Among the line-up for this year's Cairo International Film Festival are six films that are contending for the nominations for the Best Foreign Language Film category in next year's Academy Awards.
The Cairo International Film Festival is looking to raise its global stature this year with a powerful line-up that will feature not one but six international films that are vying for an Oscar nomination in the Best Foreign Language Film category.
Kicking off on November 9, the Cairo International Film Festival will be back bigger than ever, offering film-enthusiasts the opportunity to possibly catch this years Oscars winner for Best Foreign Language Film ahead of time. All six films that have a shot have been submitted by non-governmental film organizations.
And so, without further ado, here are the six films that are generating all the buzz.
The first film to be featured currently under Oscar consideration is an Australian film entitled Charlie’s Country. Directed by Rolf de Heer, this film tells the tale of a warrior living in a remote indigenous community in the northern region of Australia. The buzz around this film largely has to do with its leading star, David Gulpilil, who earned a Best Actor Award for Un Certain Regard at the 2014 Cannes Film Festival.
Another film under consideration that was filmed closer to home is the Palestinian film Eyes of a Thief. Directed by Najwa Najjar and starring our very own Khaled Aboul Naga, as well as Souad Massi, this film is based on the true story and is filmed in the heart of the occupied territories during the Palestinian Uprising in 2002.
From Japan comes The Light That Shines Only There. Directed by Mipo Oh the film follows a young man called Tatsuo who falls in love with his friend’s older sister, who struggles to make a living to save her poor family. This film is a strong contender for a nomination as it has received critical acclaim at the Osaka Asian Film Festival, while also being honoured with the Grand Prix award at the Montreal World Film Festival.
Written, produced and directed Signe Baumane, Rocks in My Pocket is an American/Latvian-produced animated film that is set in the late 1920’s in Latvia. The film follows Anna, a young lady who falls in love with entrepreneurs whose jealousy results in him hiding her away in the forest, where she bears his 8 children. Featured at the Karlovy Vary International Film Festival, the film earned the FIPRESCI award as well as a Special Jury Mention.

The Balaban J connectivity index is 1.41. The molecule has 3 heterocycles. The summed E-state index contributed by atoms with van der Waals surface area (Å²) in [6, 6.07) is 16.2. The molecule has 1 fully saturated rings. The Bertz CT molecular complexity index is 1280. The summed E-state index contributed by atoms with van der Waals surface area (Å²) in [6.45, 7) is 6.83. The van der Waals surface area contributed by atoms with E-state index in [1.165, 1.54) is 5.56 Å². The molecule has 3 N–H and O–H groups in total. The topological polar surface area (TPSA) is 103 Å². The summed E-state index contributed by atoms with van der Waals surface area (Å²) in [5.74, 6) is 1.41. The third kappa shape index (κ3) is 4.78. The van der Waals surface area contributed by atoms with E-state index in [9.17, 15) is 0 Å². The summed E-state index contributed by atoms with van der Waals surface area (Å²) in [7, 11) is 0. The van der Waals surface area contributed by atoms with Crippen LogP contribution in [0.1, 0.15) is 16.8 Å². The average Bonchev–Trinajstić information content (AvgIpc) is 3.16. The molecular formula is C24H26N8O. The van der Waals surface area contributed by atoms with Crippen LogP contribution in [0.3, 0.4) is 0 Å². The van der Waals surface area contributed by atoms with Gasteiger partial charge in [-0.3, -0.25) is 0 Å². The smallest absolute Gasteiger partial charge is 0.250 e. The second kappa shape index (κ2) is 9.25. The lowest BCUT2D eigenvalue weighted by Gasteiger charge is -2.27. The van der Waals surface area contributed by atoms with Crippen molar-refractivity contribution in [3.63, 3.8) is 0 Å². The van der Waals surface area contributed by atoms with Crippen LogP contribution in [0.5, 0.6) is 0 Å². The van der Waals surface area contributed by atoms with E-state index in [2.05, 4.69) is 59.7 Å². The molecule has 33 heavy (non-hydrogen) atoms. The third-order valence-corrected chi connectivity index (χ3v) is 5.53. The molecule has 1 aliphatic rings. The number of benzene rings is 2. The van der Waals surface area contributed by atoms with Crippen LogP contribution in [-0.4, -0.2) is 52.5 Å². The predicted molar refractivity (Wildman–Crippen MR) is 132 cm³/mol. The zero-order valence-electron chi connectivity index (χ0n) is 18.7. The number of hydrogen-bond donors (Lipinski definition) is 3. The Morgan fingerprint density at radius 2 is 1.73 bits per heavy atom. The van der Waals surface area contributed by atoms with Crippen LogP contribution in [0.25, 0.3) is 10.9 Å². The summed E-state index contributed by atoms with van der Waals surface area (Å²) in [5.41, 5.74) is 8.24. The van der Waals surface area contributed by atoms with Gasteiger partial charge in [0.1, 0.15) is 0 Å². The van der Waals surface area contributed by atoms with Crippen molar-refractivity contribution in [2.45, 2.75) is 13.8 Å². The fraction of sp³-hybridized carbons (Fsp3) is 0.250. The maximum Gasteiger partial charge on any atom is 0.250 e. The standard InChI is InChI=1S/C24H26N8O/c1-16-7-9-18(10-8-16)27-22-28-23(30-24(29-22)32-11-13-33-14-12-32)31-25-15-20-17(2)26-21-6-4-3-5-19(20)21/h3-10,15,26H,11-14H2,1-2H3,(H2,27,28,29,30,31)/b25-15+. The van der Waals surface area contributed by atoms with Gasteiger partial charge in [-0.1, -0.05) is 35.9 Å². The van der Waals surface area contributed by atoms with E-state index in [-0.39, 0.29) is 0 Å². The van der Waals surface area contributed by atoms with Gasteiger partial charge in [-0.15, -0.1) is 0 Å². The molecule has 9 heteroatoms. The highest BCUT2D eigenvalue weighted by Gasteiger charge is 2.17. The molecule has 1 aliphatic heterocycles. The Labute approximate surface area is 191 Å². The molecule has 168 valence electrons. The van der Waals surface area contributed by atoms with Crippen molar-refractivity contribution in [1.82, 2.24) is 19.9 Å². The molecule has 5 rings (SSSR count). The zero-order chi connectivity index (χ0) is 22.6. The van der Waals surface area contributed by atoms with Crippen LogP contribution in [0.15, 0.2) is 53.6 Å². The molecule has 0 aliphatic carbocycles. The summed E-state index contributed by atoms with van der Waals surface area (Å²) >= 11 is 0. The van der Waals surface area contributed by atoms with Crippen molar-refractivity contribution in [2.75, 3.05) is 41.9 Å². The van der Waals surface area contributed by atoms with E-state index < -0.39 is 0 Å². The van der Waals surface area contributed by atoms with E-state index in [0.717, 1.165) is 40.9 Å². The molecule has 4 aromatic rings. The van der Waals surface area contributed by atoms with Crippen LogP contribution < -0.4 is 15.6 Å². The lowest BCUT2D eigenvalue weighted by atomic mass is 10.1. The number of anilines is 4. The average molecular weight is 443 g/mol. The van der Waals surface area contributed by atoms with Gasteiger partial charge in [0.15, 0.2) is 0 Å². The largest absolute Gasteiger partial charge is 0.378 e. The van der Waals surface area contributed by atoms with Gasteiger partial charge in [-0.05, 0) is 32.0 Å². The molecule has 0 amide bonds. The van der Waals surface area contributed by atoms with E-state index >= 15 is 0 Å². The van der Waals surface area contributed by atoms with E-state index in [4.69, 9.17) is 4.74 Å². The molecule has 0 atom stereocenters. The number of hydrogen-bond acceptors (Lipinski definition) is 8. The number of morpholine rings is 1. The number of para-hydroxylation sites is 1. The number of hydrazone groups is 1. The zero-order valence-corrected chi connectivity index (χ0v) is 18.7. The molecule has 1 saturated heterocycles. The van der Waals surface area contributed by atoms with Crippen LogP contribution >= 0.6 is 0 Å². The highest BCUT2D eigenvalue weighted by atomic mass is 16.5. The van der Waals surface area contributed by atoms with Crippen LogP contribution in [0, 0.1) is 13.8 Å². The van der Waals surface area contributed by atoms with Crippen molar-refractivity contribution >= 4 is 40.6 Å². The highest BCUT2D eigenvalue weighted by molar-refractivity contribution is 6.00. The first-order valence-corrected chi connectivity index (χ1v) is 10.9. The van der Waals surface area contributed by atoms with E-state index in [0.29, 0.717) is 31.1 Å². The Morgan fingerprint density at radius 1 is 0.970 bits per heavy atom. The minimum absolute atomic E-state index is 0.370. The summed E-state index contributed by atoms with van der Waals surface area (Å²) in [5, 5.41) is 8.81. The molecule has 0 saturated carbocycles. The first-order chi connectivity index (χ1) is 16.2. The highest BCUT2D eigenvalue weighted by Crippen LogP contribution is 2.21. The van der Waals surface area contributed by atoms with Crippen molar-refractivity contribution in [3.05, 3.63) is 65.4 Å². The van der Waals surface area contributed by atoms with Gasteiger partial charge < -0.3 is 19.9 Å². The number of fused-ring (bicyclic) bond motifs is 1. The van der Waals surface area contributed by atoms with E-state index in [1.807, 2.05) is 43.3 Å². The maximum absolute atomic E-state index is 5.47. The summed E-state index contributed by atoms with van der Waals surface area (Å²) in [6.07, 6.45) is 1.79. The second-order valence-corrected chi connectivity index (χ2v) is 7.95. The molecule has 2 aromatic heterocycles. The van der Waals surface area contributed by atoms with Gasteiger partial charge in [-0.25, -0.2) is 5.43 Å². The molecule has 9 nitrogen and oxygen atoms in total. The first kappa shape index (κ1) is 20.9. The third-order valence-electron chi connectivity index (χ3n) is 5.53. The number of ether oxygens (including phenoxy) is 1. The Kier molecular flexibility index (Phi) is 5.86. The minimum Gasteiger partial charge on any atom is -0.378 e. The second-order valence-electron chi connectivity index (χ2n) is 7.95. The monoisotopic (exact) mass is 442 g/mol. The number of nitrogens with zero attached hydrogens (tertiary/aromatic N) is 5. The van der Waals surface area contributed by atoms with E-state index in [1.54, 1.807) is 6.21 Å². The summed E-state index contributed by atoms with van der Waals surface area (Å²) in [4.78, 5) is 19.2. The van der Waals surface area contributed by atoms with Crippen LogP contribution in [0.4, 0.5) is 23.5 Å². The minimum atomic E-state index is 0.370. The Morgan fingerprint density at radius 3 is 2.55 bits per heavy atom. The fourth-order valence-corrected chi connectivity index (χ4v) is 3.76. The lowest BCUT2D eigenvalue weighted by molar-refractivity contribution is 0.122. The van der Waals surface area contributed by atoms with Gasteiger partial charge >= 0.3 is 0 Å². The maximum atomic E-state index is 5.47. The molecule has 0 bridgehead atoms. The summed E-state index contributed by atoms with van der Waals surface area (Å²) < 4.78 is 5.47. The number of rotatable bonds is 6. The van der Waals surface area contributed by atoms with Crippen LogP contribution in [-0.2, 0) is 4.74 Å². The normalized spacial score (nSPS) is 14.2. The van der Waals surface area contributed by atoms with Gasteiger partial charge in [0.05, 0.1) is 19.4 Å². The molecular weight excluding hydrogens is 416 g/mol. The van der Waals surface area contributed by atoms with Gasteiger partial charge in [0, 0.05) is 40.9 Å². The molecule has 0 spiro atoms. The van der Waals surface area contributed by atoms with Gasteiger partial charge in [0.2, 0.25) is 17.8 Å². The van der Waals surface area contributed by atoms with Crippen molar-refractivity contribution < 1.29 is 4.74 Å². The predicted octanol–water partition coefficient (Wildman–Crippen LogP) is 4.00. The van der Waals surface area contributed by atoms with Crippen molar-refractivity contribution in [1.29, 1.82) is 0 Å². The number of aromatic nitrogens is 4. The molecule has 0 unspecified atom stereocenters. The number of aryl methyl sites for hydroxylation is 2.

Arriving from Mauritania, and directed by Abderrahmane Sissako, Timbuktu is a film that traces the vivid transformation that has occurred in this city that lies on the Mauritanian border with Mali. This film highlights the bloodbaths executed by extremist groups, and explains how just about everything came to be banned in this city. Making a huge splash at the Cannes Film Festival, Sissako walked away with two prizes; the Francois Chalais Prize, and the Prize of the Ecumenical Jury, while winning Best Feature Film at the Jerusalem Film Festival.
The final film creating buzz is Pantelis Voulgaris’ Little England. This Greek film is set during the interwar period in the Greek island of Andros, where two sisters have fallen in love with the same man. This film was featured at the 17th Shanghai International Film Festival in June, where it earned the Golden Goblet Award for Best Feature Film, Actress, and Director awards, making it a heavy favourite for both the Cairo International Film Festival and hopefully the Oscars.
With this powerful line-up of internationally award-winning feature films, there is no shortage of reasons to attend this years Cairo International Film Festival. Obviously not all of these films will get an official nomination from the Oscars. However, considering how many awards these films have already garnered it is safe to assume that at least one will be in contention for the Oscar this March. What better way to build excitement then by catching these films here in Cairo before they even get officially nominated.